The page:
That Roseto in 1961 was evidence of the power of the tribe. But by 1971, everybody had moved to the suburbs, they’d gone into their own little boxes. They had started separating from one another. They weren’t living in multi-generational homes anymore. In 1971, the first heart attack, that’s in somebody less than 45, happened. High blood pressure tripled, strokes increased. And by the end of the 1970s, Roseto had the same risk of heart disease as everybody else in the country.

So Roseto — we learned from them that human beings nourish each other and the health of the body reflects this. Now researchers have studied a lot of Blue Zones and Roseto was one of those Blue Zones. Blue Zones are places on the globe where there’s an unusual number of people who lived to be greater than a hundred and these are places like Okinawa, Japan; Sardinia in Italy; Loma Linda, California; Ikaría in Greece; and every single one of these Blue Zones they lived like the people of Roseto did. They lived in community. They lived in tribe. They know they belong. They grow up from the time they’re little knowing that they’re part of this tribe. And this has a physical health protection on the body.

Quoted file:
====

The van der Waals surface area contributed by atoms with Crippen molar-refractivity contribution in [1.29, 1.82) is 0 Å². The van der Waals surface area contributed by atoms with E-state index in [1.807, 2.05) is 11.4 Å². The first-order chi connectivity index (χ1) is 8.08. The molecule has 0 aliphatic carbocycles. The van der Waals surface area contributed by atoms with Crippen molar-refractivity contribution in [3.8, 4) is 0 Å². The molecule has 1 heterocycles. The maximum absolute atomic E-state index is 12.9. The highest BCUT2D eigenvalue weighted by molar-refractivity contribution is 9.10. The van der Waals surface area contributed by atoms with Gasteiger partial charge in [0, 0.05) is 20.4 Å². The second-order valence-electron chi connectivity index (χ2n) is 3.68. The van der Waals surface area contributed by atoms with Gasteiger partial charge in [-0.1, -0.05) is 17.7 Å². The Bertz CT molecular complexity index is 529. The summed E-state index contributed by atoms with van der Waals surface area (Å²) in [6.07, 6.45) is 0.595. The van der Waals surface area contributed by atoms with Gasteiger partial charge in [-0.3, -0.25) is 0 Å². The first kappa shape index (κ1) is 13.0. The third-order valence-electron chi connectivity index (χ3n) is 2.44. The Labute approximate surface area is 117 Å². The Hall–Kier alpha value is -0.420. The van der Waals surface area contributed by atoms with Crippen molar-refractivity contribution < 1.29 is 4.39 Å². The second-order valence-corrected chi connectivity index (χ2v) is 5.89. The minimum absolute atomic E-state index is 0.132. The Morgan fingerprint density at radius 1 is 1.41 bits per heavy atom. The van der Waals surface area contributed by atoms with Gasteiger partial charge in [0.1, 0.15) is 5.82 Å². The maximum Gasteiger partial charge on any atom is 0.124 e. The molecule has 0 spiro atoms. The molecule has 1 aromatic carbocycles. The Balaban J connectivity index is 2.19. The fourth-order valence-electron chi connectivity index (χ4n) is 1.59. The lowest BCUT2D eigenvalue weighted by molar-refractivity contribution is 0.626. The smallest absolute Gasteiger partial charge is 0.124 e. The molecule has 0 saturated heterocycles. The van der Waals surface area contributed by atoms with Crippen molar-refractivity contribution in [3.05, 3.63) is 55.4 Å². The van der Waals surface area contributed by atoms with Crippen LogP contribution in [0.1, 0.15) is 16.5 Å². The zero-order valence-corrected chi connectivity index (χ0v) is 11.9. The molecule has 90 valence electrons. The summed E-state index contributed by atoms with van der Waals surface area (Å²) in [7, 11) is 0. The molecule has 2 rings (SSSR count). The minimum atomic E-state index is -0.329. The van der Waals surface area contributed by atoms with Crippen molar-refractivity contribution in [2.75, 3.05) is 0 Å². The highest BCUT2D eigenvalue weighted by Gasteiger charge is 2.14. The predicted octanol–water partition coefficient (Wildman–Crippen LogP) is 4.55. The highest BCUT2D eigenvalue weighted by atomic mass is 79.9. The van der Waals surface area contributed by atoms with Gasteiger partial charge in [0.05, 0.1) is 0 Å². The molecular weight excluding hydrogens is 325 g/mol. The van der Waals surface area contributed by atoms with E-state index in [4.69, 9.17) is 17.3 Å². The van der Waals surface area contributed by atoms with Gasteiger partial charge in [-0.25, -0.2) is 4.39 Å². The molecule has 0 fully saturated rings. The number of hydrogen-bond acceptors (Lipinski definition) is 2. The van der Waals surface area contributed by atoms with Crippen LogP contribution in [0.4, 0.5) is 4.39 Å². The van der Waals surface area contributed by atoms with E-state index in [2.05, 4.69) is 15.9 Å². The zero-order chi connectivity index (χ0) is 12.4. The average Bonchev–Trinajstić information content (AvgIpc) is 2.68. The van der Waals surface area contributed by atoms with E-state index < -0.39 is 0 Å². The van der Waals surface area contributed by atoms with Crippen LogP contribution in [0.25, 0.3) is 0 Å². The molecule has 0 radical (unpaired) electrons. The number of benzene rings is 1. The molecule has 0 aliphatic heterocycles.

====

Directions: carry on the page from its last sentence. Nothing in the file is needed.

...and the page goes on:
Physiology of loneliness

So how does this happen? Let’s talk a little bit about the physiology of loneliness. We are tribal beings. We are supposed to be together. We come from love and when we die we go back to love. And the whole point of being human is that we’re here to love each other, we’re here to be together. And our nervous systems are wired that way.

So when we feel socially isolated, then the nervous system goes into threat and the limbic brain, the survival part of the brain, the really primordial brain starts to freak out. It goes into the sympathetic nervous system or what Walter Cannon at Harvard called the stress response. You may know it as the fight-or-flight response. And when the nervous system is in fight-or-flight response the body fills with cortisol and epinephrine. These hormones put us at risk of heart disease and every other kind of illness.

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Category: Health